Every five years since 1993, Purdue's Center for Food and Agricultural Business (CAB) has conducted the Commercial Producer Survey to benchmark issues and attitudes of farmers with more than $100,000 in annual gross farm sales in a particular enterprise, with primary focus on those farmers with annual sales of over $500,000 in one of six key segments: corn/soybeans, wheat/barley/canola, cotton, swine, beef or dairy. Results of the survey were explored at the National Conference for Agribusiness entitled "Serving Commercial Producers: Meeting Needs, Adding Value" in November 2003 at Purdue.

Gray, who directed the survey, says, "The 2003 Survey results provide agribusinesses with tools to gauge their own understanding of changes impacting these producers. With more than 2,300 survey responses from producers across the country, we've explored how their farm and ranch businesses are changing and what they want from their agricultural input suppliers."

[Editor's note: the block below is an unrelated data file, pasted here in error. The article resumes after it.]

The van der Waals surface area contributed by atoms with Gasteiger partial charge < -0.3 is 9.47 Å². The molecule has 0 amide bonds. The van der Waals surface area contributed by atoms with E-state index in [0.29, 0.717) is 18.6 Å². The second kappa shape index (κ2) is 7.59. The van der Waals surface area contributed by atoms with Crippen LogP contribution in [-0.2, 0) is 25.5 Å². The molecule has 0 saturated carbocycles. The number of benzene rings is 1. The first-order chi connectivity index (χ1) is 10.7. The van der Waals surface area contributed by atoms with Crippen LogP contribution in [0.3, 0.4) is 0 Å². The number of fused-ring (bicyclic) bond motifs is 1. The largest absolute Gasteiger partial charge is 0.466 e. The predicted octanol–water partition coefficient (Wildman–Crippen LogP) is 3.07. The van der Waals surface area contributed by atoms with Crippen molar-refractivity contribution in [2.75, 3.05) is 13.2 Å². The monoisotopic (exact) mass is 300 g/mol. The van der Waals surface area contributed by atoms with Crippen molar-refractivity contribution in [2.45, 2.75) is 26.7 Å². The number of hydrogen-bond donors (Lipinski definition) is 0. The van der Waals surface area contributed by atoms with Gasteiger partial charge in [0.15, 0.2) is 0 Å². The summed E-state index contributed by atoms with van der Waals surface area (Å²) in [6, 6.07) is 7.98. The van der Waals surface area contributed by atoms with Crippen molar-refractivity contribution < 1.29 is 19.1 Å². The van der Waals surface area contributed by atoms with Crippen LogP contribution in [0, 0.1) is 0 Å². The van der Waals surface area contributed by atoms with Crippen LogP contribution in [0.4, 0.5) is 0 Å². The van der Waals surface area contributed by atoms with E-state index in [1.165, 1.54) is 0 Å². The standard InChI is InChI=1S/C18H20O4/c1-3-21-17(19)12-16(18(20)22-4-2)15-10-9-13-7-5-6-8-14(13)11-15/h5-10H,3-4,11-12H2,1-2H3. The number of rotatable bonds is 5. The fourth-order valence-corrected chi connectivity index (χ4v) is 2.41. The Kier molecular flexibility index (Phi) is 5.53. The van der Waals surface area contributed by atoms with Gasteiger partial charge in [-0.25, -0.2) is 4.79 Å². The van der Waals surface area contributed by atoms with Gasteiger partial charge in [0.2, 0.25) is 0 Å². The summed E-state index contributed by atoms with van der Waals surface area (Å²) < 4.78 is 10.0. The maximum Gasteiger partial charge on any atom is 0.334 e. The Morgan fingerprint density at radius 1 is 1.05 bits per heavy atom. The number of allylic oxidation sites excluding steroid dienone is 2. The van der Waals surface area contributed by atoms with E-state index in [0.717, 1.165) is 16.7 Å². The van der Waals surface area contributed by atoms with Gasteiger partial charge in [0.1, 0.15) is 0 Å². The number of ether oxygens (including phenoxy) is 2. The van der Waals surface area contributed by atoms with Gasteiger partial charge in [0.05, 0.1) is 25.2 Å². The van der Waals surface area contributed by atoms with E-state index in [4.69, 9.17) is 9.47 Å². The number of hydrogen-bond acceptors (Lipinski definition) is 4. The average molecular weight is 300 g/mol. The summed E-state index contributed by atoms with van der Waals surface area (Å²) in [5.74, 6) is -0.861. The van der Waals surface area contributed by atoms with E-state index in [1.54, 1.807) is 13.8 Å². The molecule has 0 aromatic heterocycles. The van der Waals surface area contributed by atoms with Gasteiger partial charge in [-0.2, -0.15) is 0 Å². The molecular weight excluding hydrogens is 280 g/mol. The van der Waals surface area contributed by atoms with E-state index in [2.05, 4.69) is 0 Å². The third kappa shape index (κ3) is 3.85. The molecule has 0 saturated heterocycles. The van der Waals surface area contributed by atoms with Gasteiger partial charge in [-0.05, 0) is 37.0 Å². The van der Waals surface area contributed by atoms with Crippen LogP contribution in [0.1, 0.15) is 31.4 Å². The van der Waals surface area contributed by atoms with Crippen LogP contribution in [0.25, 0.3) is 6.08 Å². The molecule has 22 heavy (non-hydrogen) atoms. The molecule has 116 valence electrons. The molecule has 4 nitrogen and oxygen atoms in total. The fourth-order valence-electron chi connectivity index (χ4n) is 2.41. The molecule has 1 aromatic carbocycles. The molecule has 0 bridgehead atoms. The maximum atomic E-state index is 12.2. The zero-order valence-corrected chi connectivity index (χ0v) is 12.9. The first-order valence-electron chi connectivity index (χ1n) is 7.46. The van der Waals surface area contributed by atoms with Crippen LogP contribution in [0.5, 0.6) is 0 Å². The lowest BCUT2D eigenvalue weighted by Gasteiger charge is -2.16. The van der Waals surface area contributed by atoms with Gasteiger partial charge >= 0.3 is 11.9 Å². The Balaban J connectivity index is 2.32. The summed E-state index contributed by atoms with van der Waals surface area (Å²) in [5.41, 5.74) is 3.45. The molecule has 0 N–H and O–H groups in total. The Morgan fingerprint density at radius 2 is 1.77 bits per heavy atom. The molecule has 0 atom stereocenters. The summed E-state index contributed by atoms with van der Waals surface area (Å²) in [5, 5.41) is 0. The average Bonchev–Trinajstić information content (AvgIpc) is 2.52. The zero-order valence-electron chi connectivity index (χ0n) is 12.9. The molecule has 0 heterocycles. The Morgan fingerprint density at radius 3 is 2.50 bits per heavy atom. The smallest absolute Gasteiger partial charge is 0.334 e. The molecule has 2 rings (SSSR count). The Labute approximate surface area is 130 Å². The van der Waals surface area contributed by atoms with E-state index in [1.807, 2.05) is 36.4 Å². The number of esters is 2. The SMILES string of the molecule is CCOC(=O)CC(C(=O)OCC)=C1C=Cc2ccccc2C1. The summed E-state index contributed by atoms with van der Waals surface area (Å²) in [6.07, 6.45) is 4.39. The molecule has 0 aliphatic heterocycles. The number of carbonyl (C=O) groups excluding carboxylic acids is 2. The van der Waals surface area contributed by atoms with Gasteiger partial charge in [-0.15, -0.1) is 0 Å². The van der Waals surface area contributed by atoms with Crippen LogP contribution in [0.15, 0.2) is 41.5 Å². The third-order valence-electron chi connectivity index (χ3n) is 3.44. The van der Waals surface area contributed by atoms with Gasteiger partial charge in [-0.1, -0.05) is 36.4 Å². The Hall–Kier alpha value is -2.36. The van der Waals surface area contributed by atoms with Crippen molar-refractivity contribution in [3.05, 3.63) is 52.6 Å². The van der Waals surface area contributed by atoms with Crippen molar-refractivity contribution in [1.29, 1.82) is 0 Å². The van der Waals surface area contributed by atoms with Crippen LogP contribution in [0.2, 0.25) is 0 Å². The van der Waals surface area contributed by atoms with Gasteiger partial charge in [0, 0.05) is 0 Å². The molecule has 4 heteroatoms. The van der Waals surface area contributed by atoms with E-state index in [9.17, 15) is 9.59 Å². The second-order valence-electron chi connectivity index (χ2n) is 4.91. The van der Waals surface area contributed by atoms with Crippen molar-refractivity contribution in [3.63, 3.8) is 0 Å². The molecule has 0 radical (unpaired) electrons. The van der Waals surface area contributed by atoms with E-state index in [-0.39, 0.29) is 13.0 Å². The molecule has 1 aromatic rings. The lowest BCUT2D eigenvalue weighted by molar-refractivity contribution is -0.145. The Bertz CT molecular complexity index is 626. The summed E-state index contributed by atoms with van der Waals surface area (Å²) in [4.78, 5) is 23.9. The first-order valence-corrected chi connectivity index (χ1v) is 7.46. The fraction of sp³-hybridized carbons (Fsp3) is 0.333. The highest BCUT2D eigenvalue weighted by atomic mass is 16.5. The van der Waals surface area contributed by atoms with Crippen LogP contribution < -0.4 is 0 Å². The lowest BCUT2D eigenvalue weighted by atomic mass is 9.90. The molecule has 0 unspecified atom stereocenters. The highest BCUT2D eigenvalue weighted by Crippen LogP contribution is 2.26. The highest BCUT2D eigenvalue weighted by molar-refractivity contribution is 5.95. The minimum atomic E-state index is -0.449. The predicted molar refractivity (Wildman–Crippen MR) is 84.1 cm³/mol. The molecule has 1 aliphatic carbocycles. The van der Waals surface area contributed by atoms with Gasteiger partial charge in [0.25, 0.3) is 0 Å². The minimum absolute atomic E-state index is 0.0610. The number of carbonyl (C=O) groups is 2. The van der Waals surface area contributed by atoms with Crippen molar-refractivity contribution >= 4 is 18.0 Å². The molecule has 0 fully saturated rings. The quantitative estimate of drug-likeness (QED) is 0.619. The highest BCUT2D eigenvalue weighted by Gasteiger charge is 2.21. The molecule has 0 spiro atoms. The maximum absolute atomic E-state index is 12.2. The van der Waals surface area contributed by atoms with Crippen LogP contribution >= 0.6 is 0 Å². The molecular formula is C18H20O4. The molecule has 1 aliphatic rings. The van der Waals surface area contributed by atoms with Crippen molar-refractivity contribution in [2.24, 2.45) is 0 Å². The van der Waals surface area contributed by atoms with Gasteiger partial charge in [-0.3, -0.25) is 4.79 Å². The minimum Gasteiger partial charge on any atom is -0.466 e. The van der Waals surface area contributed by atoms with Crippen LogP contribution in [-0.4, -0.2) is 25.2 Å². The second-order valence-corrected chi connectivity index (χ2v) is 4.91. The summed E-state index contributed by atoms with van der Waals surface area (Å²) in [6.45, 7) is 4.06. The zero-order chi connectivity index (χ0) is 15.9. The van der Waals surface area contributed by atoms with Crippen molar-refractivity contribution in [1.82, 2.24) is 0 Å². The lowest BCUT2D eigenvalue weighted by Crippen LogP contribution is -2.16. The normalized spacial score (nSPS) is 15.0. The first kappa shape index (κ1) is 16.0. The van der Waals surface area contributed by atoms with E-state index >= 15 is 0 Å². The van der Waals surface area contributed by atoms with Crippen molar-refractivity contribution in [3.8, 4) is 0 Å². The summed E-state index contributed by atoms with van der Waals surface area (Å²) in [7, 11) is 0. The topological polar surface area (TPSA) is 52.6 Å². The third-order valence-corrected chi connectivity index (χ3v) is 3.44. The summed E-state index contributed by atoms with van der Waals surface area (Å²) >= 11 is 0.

Dr. Jay Akridge, center director, adds, "For agrimarketers, the opportunity lies in truly understanding the producers we serve, and then what we do with that knowledge. Anticipating the needs of today's and tomorrow's producer is a crucial first step in positioning your firm to be the producer's supplier of choice."

WHO IS A COMMERCIAL PRODUCER?

The Commercial Producer Survey used the categories listed in the table below to define crop producers.